The Festival of Fame – Expressions of Heritage comes to an end with the NSA learners in the spotlight as the Music and Dance Department join forces for the Double Bill African Reflections Meets Dance Spectrum. This gala finale will ring the curtain down on Festival of Fame 2013 on the stage of the Mandela Theatre.

And when it is finally down, the learners will celebrate the week with a well-deserved U-Party hosted by the NSA.

Without out our sponsors this festival would not be possible. With special thanks to RMB Bank and ABI for their continuing contribution to the nurturing and development of our young artists.

Free State siblings champing at the bit

The Olympics introduced us to Chad le Clos and the Africa Cup of Nations unearthed Dean Furman, and now it’s the turn of exceptional brothers Kutloano and Sefenya Moloi to wave South Africa’s flag high as they set the pace for their counterparts at this year’s prestigious Scottsdale Arabian Horse Show, taking place in Arizona, USA, from the 14th to the 23rd of February.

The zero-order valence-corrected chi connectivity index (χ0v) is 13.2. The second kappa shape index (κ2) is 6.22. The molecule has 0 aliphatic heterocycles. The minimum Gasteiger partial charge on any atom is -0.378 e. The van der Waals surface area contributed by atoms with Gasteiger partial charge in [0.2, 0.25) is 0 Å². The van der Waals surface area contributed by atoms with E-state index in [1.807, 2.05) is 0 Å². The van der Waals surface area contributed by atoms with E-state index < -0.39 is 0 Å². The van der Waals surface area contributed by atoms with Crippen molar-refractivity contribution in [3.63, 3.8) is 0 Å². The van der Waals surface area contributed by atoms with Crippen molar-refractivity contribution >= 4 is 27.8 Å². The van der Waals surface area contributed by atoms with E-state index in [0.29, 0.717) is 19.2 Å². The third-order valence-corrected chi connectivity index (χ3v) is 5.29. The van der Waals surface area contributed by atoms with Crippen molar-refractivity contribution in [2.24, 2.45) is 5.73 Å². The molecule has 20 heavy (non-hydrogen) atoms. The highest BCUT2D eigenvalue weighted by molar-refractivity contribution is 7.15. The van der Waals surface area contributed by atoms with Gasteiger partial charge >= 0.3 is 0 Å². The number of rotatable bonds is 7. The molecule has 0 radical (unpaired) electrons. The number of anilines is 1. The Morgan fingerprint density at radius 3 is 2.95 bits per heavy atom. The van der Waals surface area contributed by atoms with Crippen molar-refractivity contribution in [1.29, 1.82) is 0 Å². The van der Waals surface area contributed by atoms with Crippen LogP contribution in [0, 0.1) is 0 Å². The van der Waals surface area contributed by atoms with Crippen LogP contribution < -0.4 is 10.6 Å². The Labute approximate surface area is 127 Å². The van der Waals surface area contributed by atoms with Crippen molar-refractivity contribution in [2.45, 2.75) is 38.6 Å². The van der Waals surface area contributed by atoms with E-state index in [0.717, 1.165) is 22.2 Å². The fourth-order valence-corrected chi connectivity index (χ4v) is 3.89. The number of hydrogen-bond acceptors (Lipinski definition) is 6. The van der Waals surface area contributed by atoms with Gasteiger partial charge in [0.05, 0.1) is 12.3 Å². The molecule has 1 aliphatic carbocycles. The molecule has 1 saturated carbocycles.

The proficient riders’ dreams were realised when their father acquired Yarona Hilltop Arabian Stud, based in Bethlehem, eastern Free State and gifted them with reins to what the equestrian fraternity regards as one of the foremost endurance breeds: Arabian horses.

As if 14-year-old Kutloano and his year younger brother Sefenya were born to be champion riders, the pair were champing at the bit, doing Yarona Hilltop Arabian Stud proud as they successfully competed regionally and nationally, raking up recognition in both riding and show jumping.